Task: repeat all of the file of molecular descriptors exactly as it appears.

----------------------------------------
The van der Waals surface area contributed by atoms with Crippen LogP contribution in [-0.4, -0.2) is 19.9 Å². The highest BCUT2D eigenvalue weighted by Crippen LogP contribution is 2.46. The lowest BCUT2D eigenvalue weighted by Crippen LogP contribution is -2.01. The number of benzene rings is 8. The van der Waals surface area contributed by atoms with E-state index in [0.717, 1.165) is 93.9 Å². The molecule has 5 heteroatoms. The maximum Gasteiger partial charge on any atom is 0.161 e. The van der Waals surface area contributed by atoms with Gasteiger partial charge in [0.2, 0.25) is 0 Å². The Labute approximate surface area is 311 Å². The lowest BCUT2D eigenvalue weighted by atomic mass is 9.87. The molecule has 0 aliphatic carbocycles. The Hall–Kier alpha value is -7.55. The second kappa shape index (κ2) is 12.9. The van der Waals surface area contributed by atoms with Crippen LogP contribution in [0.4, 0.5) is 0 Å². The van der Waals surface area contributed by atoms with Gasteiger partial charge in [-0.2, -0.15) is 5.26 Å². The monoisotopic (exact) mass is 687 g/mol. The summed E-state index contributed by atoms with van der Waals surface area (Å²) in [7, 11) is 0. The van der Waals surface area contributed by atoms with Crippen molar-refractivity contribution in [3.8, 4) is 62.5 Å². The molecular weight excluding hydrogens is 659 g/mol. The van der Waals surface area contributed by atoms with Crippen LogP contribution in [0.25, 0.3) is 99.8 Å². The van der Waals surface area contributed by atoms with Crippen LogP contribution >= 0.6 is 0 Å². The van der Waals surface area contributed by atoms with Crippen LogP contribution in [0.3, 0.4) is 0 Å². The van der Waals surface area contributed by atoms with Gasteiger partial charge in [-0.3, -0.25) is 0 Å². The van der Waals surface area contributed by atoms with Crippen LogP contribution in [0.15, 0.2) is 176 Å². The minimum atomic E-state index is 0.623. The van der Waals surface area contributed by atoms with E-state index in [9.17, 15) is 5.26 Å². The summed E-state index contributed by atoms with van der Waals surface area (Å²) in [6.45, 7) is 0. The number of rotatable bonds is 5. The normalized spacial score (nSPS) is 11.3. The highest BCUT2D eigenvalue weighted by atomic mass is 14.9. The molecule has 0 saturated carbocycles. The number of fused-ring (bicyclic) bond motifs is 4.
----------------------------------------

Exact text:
The van der Waals surface area contributed by atoms with Crippen LogP contribution in [-0.4, -0.2) is 19.9 Å². The highest BCUT2D eigenvalue weighted by Crippen LogP contribution is 2.46. The lowest BCUT2D eigenvalue weighted by Crippen LogP contribution is -2.01. The number of benzene rings is 8. The van der Waals surface area contributed by atoms with E-state index in [0.717, 1.165) is 93.9 Å². The molecule has 5 heteroatoms. The maximum Gasteiger partial charge on any atom is 0.161 e. The van der Waals surface area contributed by atoms with Gasteiger partial charge in [0.2, 0.25) is 0 Å². The Labute approximate surface area is 311 Å². The lowest BCUT2D eigenvalue weighted by atomic mass is 9.87. The molecule has 0 aliphatic carbocycles. The Hall–Kier alpha value is -7.55. The second kappa shape index (κ2) is 12.9. The van der Waals surface area contributed by atoms with Crippen LogP contribution in [0.4, 0.5) is 0 Å². The van der Waals surface area contributed by atoms with Gasteiger partial charge in [-0.2, -0.15) is 5.26 Å². The monoisotopic (exact) mass is 687 g/mol. The summed E-state index contributed by atoms with van der Waals surface area (Å²) in [7, 11) is 0. The van der Waals surface area contributed by atoms with Crippen molar-refractivity contribution in [3.8, 4) is 62.5 Å². The molecular weight excluding hydrogens is 659 g/mol. The van der Waals surface area contributed by atoms with Crippen LogP contribution in [0.25, 0.3) is 99.8 Å². The van der Waals surface area contributed by atoms with Crippen LogP contribution >= 0.6 is 0 Å². The van der Waals surface area contributed by atoms with Crippen LogP contribution in [0.3, 0.4) is 0 Å². The van der Waals surface area contributed by atoms with Gasteiger partial charge in [-0.3, -0.25) is 0 Å². The van der Waals surface area contributed by atoms with Crippen LogP contribution in [0.15, 0.2) is 176 Å². The minimum atomic E-state index is 0.623. The van der Waals surface area contributed by atoms with E-state index in [9.17, 15) is 5.26 Å². The summed E-state index contributed by atoms with van der Waals surface area (Å²) in [6.45, 7) is 0. The number of rotatable bonds is 5. The normalized spacial score (nSPS) is 11.3. The highest BCUT2D eigenvalue weighted by atomic mass is 14.9. The molecule has 0 saturated carbocycles. The number of fused-ring (bicyclic) bond motifs is 4.